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Friday, 16 November 2018

Guidance aims to protect care home residents from 'unfair practices and secretive fees'

Written by The Editorial Team

Vulnerable people living in care homes and their families will be better protected from unfair care home practices and secretive fees under new guidance published today. 

The guide, published by the Competition and Markets Authority (CMA), sets out what providers should and should not be doing, to protect vulnerable older residents and their families.

Care homes who fall short and fail to comply with the law could face action from the CMA or others such as Trading Standards, who can bring court proceedings, seek compensation on behalf of residents and, in certain cases, bring criminal prosecutions.

The CMA’s year-long study into the sector, which concluded in November 2017, identified a risk of residents being treated unfairly and that some care homes may be breaking the law.

For example, not being able to find the necessary information about pricing and terms and conditions on a provider’s website, or receiving key information only after someone has already expressed an interest in moving into a home, is likely to affect a prospective resident and their family’s ability to make informed decisions. The CMA’s guidance makes clear that prospective residents and their families need clear, accurate, prominent and timely upfront information.

CMA Chief Executive, Andrea Coscelli said: "It’s vital that care homes treat residents and their families fairly, which is why we have issued advice to all homes across the UK to help them understand what they should and should not be doing under consumer law.

"We’ve already taken action against some providers who charged compulsory upfront fees or continued to charge for extended periods after a resident’s death.

"We’ll continue to monitor how well care homes are complying and won’t hesitate to take action again if we find evidence that providers have broken consumer law."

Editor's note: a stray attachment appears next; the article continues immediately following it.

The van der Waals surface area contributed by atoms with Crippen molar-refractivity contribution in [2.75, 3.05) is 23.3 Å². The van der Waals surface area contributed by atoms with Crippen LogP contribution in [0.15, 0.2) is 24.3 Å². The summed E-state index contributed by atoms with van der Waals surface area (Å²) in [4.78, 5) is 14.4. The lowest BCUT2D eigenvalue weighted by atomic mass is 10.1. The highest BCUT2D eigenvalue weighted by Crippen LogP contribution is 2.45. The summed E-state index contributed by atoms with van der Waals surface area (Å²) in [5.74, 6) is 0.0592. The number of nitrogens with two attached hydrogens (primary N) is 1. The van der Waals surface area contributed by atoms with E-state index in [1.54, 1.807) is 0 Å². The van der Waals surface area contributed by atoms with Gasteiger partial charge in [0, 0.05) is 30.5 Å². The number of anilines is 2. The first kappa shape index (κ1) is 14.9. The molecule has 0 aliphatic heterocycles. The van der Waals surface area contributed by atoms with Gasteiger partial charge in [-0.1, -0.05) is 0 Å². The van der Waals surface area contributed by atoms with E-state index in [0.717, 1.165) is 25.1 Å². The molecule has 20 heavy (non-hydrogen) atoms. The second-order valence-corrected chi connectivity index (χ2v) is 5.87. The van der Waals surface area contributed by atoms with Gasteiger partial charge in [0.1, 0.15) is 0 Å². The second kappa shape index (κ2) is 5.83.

Today’s advice sets out what care homes across the UK need to do to ensure they are treating their residents fairly, including:

  • what upfront information they should give to potential residents, their families or other representatives and when (through websites, over the phone and when people visit) to help them make informed choices. This includes giving an indication of the weekly fees charged to self-funders and highlighting any especially important or surprising terms and conditions that will apply (such as any requirement for residents to prove they can pay for their own care for a minimum period of time)
  • how to make sure contract terms and the way residents and their representatives are treated is fair
  • how to handle complaints fairly and ensure their complaints procedure is easy to find and use

The CMA has also published a short guide for care homes to accompany the full advice, as well as a short guide for residents and their families that explains their rights under consumer law.

Minister for Care Caroline Dinenage said: “It is a scandal some of the most vulnerable people in our society are being taken for a ride by a minority of unscrupulous care home providers. Everyone living in a care home should be treated fairly and with respect.

I am determined to protect residents by stamping out unfair practices and secretive fees. This important new guidance will help care homes to understand and comply with their responsibilities under consumer law.

Later this year we will set out plans to further improve consumer protections as part of the adult social care green paper.”

The advice is intended for UK care homes for people over 65 and covers detailed guidance which providers will now need to understand and embed into their businesses.

Picture (c) Jonathan Brady / PA Wire.